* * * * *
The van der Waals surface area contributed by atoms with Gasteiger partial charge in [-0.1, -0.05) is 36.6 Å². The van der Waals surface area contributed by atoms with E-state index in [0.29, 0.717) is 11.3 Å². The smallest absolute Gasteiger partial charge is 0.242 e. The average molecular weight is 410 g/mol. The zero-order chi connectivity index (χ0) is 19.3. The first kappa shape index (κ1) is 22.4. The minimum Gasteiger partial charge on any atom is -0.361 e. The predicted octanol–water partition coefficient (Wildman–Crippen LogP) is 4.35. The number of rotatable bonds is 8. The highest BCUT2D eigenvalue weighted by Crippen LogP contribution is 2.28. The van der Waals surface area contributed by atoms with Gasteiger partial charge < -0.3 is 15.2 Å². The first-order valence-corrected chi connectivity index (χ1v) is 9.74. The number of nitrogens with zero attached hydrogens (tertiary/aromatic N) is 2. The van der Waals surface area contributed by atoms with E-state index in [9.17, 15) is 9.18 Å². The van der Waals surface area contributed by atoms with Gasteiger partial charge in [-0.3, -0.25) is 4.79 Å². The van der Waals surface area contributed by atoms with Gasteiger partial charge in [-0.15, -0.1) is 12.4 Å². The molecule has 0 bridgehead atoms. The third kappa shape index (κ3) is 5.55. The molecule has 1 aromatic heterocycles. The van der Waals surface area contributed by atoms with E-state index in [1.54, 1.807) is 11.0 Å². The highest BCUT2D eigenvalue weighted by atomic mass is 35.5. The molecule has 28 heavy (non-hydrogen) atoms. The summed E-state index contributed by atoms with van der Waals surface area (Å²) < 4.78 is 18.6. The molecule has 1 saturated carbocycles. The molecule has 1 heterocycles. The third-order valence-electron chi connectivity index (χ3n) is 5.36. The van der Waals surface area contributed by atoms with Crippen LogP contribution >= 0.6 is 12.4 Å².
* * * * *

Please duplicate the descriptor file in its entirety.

The van der Waals surface area contributed by atoms with Gasteiger partial charge in [-0.1, -0.05) is 36.6 Å². The van der Waals surface area contributed by atoms with E-state index in [0.29, 0.717) is 11.3 Å². The smallest absolute Gasteiger partial charge is 0.242 e. The average molecular weight is 410 g/mol. The zero-order chi connectivity index (χ0) is 19.3. The first kappa shape index (κ1) is 22.4. The minimum Gasteiger partial charge on any atom is -0.361 e. The predicted octanol–water partition coefficient (Wildman–Crippen LogP) is 4.35. The number of rotatable bonds is 8. The highest BCUT2D eigenvalue weighted by Crippen LogP contribution is 2.28. The van der Waals surface area contributed by atoms with Gasteiger partial charge < -0.3 is 15.2 Å². The first-order valence-corrected chi connectivity index (χ1v) is 9.74. The number of nitrogens with zero attached hydrogens (tertiary/aromatic N) is 2. The van der Waals surface area contributed by atoms with E-state index in [9.17, 15) is 9.18 Å². The van der Waals surface area contributed by atoms with Gasteiger partial charge in [-0.3, -0.25) is 4.79 Å². The van der Waals surface area contributed by atoms with Gasteiger partial charge in [-0.15, -0.1) is 12.4 Å². The molecule has 0 bridgehead atoms. The third kappa shape index (κ3) is 5.55. The molecule has 1 aromatic heterocycles. The van der Waals surface area contributed by atoms with E-state index in [1.54, 1.807) is 11.0 Å². The highest BCUT2D eigenvalue weighted by atomic mass is 35.5. The molecule has 28 heavy (non-hydrogen) atoms. The summed E-state index contributed by atoms with van der Waals surface area (Å²) < 4.78 is 18.6. The molecule has 1 saturated carbocycles. The molecule has 1 heterocycles. The third-order valence-electron chi connectivity index (χ3n) is 5.36. The van der Waals surface area contributed by atoms with Crippen LogP contribution >= 0.6 is 12.4 Å².